Work-Life Balance in Guatemala

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During our first year in-country, Andrew and I often woke before the sun to start our manual labor for the day – be it transporting bricks and sand for a new house in the community or heading to the fields to care for the crops. As the morning wore on, we toiled under the sun with our neighbors, and exhausted ourselves at the end of the day with the sheer repetition of laborious physical activity. But through it all, a constant, immutable reward was offered every 3 hours for our work – a refacción. An invitation to relax, take a snack, and re-energize.

We would sit on upturned buckets in ramshackle, metal topped sheds with a Coke and a piece of bread talking about local news and gossiping with our neighbors. We would take that beautiful, sacred hour to poke fun at Benjamin’s height, play with the bees swimming in our drinks, or discuss Adolfo’s apocalypse bunker design. Although Andrew and I had always lived in the community, those were the moments our community came alive to us.

Laboring in our first year here, we realized work was not separate from life. Work was an essential function that contributed to the richness of life. It solidified friendships and created new ones, it called for physical sacrifice in exchange for a pay-off at the day’s end, and it became a forum for discussions and new ideas.

Guatemalans understand full well the paradoxical nature of the phrase “work-life balance”. It’s as if to say that “work” is a form of reality so undesirable that it cannot even be classified as a form of ”life”. If we spend 116 hours awake in a week, and 40 of those hours working, the “work-life” dichotomy implies we do not exist in the “life” category about 36% of the time. If we are to believe this dichotomy exists, that means about a third of our waking lives is not actually spent living. What a waste! Time we could spend innovating, becoming wiser, or discovering new things is actually spent in a series of activities so useless and void of purpose that we actually classify them as outside life itself.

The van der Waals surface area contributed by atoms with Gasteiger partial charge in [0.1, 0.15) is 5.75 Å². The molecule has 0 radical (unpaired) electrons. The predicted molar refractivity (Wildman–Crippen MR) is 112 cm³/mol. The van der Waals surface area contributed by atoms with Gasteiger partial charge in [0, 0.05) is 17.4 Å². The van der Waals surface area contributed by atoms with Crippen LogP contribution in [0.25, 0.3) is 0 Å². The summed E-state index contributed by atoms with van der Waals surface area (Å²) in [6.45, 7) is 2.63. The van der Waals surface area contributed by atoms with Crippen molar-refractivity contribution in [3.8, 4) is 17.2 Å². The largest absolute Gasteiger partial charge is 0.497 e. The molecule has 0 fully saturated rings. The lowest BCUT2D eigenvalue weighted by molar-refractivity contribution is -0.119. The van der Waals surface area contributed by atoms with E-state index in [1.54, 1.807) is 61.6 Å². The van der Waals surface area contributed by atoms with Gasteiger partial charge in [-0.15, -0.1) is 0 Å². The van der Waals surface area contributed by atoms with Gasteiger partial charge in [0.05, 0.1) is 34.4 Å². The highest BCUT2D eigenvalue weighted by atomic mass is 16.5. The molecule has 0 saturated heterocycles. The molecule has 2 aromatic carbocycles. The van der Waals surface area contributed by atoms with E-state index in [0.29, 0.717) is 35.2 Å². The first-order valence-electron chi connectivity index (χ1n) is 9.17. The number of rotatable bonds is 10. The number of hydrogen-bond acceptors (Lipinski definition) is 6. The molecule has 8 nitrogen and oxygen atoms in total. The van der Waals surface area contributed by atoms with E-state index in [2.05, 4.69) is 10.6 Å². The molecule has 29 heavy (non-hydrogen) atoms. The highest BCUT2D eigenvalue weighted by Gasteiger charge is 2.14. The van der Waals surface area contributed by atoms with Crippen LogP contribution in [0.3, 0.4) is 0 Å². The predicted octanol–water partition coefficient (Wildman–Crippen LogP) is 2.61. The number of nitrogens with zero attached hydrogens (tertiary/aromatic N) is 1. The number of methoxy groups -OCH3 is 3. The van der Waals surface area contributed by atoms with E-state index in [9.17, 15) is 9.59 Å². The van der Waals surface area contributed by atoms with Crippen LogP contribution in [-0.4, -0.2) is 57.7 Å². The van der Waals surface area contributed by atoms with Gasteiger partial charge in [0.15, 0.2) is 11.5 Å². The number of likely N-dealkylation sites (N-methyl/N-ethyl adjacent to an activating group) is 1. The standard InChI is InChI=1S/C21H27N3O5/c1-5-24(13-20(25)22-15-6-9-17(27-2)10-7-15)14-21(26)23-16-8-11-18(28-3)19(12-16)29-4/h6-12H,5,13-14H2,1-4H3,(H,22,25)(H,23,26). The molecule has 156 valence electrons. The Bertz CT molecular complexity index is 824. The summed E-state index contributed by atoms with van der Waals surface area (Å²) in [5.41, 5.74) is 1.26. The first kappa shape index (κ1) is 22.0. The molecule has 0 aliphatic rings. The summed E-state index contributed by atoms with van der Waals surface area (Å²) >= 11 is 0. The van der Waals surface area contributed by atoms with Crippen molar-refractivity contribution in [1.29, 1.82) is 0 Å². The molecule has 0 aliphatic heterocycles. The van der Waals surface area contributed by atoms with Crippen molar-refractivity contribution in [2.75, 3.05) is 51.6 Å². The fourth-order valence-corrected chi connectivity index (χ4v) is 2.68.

The great thing about working in Guatemala with FTF is that this “work-life dichotomy” does not exist. Everything we do is a part of our life here, and every way we live is a part of our work. From the back-breaking transportation of a concrete tube down a mountainside, to meditating in front of the rising sun as it crests over the mountains outside our room, to lifting weights with a single pole and two cinder blocks, to stumbling through a conversation in K’iche with our host-grandmother.

Everything is work, but all of it contributes to the richness of our lives.